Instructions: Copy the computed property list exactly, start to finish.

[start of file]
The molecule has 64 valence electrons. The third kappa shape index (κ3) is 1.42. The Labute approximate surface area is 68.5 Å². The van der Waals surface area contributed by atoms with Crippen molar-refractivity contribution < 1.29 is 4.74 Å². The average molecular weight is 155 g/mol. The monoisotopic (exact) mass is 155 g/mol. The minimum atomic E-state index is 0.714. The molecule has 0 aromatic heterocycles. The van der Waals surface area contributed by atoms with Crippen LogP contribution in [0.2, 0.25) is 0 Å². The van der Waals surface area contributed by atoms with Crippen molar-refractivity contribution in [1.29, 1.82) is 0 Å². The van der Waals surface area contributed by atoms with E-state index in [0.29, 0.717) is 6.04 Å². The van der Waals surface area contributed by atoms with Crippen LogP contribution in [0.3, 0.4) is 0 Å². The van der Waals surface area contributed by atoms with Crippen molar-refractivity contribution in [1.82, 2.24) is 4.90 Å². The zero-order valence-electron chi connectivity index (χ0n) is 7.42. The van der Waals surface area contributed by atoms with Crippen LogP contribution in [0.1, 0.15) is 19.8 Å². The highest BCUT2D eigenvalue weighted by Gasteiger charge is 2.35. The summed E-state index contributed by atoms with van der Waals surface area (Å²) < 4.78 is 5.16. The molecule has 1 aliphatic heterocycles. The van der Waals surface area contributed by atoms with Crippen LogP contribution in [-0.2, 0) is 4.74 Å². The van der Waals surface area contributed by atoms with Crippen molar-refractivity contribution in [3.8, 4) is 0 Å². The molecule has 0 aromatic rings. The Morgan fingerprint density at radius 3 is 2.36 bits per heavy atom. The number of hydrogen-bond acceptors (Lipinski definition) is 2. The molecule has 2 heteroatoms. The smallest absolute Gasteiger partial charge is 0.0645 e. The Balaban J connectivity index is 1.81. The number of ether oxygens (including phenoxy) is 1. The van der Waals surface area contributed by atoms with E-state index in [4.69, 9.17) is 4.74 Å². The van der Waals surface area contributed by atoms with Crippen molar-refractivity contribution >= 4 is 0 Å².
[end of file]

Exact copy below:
The molecule has 64 valence electrons. The third kappa shape index (κ3) is 1.42. The Labute approximate surface area is 68.5 Å². The van der Waals surface area contributed by atoms with Crippen molar-refractivity contribution < 1.29 is 4.74 Å². The average molecular weight is 155 g/mol. The monoisotopic (exact) mass is 155 g/mol. The minimum atomic E-state index is 0.714. The molecule has 0 aromatic heterocycles. The van der Waals surface area contributed by atoms with Crippen LogP contribution in [0.2, 0.25) is 0 Å². The van der Waals surface area contributed by atoms with Crippen molar-refractivity contribution in [1.29, 1.82) is 0 Å². The van der Waals surface area contributed by atoms with E-state index in [0.29, 0.717) is 6.04 Å². The van der Waals surface area contributed by atoms with Crippen LogP contribution in [0.3, 0.4) is 0 Å². The van der Waals surface area contributed by atoms with Crippen molar-refractivity contribution in [1.82, 2.24) is 4.90 Å². The zero-order valence-electron chi connectivity index (χ0n) is 7.42. The van der Waals surface area contributed by atoms with Crippen LogP contribution in [0.1, 0.15) is 19.8 Å². The highest BCUT2D eigenvalue weighted by Gasteiger charge is 2.35. The summed E-state index contributed by atoms with van der Waals surface area (Å²) < 4.78 is 5.16. The molecule has 1 aliphatic heterocycles. The van der Waals surface area contributed by atoms with Crippen LogP contribution in [-0.2, 0) is 4.74 Å². The van der Waals surface area contributed by atoms with Crippen molar-refractivity contribution in [3.8, 4) is 0 Å². The molecule has 0 aromatic rings. The Morgan fingerprint density at radius 3 is 2.36 bits per heavy atom. The number of hydrogen-bond acceptors (Lipinski definition) is 2. The molecule has 2 heteroatoms. The smallest absolute Gasteiger partial charge is 0.0645 e. The Balaban J connectivity index is 1.81. The number of ether oxygens (including phenoxy) is 1. The van der Waals surface area contributed by atoms with E-state index in [4.69, 9.17) is 4.74 Å². The van der Waals surface area contributed by atoms with Crippen molar-refractivity contribution >= 4 is 0 Å².